While it’s easy to decry the Chevy Trax and its lack of power, it’s a nimble little car when pushing it in the corners. In fact, it’s confidence inspiring in a way that’s probably perfect for its target audience, young drivers still learning how to pilot a vehicle. In addition, for those in northern climates where snow, ice, and heavy rain are normal, the optional all-wheel-drive is a really important feature that we found to be really good at doing its job.
Highway driving is the only area where we’re not really confident in either Chevy Trax. It’s simply underpowered when next to other modern cars on a highway. Jump on an on-ramp from a stoplight and it’ll take at minimum 9.3 seconds of full out pedal to the metal acceleration to reach a highway speed of 60 mph.
We do really like the space that the Chevy Trax offers though. It’s big enough for almost anyone to fit comfortably. It’s supportive too regardless of seating position, though, in front you’ll find more legroom. Over bumps and bruises in the road it does a decent job of dampening the impact, but it’s by no means class leading. If you’re hoping for a quiet or luxurious ride, there’s no amount of money that one can throw at Chevrolet to achieve it in the Trax. The engine and transmission aren’t particularly nice to listen to and the lack of sound deadening makes that all the more annoying.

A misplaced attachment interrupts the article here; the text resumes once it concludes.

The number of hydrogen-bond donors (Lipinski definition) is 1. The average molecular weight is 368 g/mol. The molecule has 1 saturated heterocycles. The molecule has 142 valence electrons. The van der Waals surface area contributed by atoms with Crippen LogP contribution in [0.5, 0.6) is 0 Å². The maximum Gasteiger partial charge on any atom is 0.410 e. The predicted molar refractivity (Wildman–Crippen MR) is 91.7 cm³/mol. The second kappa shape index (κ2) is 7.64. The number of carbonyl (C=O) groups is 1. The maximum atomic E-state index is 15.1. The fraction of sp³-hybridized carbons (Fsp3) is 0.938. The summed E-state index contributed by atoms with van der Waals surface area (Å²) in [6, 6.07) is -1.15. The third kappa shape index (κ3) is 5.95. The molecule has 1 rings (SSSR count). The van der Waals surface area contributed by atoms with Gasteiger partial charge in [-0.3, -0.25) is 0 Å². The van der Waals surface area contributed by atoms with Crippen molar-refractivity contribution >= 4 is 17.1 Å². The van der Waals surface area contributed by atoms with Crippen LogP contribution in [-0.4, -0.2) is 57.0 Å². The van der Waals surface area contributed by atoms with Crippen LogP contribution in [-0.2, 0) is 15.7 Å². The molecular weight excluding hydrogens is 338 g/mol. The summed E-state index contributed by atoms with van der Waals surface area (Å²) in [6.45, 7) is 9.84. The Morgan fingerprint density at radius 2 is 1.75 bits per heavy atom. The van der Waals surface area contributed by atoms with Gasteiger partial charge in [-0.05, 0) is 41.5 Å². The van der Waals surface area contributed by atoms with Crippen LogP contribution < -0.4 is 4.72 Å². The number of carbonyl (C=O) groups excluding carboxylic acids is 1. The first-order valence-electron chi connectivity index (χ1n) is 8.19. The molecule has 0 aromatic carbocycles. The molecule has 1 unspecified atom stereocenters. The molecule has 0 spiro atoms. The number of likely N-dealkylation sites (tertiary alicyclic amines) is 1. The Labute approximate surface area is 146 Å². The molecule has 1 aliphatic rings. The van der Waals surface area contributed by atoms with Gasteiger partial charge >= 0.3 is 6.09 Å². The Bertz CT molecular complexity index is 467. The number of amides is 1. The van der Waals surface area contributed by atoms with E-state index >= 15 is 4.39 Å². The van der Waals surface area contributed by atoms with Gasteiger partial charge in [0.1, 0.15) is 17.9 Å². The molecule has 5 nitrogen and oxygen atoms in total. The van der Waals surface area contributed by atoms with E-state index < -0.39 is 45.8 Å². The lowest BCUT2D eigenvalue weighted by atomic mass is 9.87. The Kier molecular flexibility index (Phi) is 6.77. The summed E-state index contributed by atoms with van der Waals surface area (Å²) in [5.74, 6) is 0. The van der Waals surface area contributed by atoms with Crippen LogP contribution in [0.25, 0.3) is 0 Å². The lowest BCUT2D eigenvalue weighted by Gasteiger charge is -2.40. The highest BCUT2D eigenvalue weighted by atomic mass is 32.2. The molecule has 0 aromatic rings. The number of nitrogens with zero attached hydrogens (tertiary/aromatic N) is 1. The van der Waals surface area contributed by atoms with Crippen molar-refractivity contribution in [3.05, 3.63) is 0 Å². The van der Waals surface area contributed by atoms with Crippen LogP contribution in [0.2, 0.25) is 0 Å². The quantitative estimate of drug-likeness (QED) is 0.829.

The cabin is largely plastic and simple. The good side of that is that it’s easy to find and use controls and there’s really nothing inside that you’ll worry about getting dirty, because everything is easy to clean. There’s really nothing in the way of a center console, but there’s more than enough storage space in each door pocket. One down side of the great interior people space is that it takes away cargo space in back. The Trax is a great little car to shuttle you and a few friends around the city, but if you decide to take a weekend trip with three of them, there won’t be enough space for luggage in the back. For those going mostly everywhere on their own, put the 60/40 split rear seats down and there’s more than enough cargo space for most people.